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Care of Fern Peony

By Jennifer Loucks ; Updated September 21, 2017
Red peony plant

The fern peony, Paeonia tenuifolia, is an easy to grow and maintain herbaceous perennial that grows from a thick ball of tuberous roots. The plant has fine fern-like green leaves and produces a dark red flower that blooms in late spring. Fern leaf peony plants grow to a height of 1 to 3 feet and are hardy to plant in USDA growing zones 3 through 8. The best time to plant the fern peony is early summer or in the fall season.

Select a planting location for the fern peony plant that has well-draining soil and full to partial sunlight conditions. The soil type can range from a sandy loam to a soil with small amounts of clay.

Dig a hole for the fern peony so the root ball is 1 to 2 inches below the soil surface. The fern peony will not grow if planted too deep. Place the plant into the hole and gently pack the soil around the root ball.

Water the plant generously after planting. Continue to water the fern peony throughout the growing season so the soil remains moist. Do not allow standing water around the plant.

Fertilize the fern peony every two weeks during the growing season. Apply a water-soluble, general purpose fertilizer to the soil area above the root ball.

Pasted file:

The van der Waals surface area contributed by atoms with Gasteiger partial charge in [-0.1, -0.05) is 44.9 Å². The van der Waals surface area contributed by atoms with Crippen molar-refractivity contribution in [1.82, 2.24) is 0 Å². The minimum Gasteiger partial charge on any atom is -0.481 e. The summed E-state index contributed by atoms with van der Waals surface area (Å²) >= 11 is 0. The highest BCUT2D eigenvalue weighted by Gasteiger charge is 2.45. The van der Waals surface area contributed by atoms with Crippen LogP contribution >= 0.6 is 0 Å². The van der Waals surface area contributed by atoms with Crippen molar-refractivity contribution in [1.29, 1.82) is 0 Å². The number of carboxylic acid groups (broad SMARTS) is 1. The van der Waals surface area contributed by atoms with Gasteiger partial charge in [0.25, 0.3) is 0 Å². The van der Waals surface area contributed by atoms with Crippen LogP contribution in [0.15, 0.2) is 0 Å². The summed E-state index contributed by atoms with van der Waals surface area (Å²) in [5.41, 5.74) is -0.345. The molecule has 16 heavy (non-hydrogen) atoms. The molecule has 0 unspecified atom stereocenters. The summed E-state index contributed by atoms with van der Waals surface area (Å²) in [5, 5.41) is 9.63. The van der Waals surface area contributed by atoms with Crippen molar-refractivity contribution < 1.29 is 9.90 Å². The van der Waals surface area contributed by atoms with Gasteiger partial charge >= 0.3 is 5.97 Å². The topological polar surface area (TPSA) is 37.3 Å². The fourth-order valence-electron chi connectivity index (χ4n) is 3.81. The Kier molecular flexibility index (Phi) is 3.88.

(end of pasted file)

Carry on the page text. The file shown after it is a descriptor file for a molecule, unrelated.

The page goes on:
Apply 2 to 3 inches of mulch around the plant to prevent weed growth and increase moisture retention in the soil.

Remove fern peony blooms once they have faded by cutting them from the plant. Do not cut back the foliage until the first frost in the fall season has occurred.

 

Things You Will Need

  • Shovel
  • Water
  • Water-soluble fertilizer
  • Mulch
  • Plant pruning clipper

Tip

  • Fern peony plants can be divided to make additional plants; however, their growth is inhibited when divided. Peony plants do not require division unless they become crowded or must be moved to a new location.

About the Author

 

Jennifer Loucks has been writing since 1998. She previously worked as a technical writer for a software development company, creating software documentation, help documents and training curriculum. She now writes hobby-based articles on cooking, gardening, sewing and running. Loucks also trains for full marathons, half-marathons and shorter distance running. She holds a Bachelor of Science in animal science and business from University of Wisconsin-River Falls.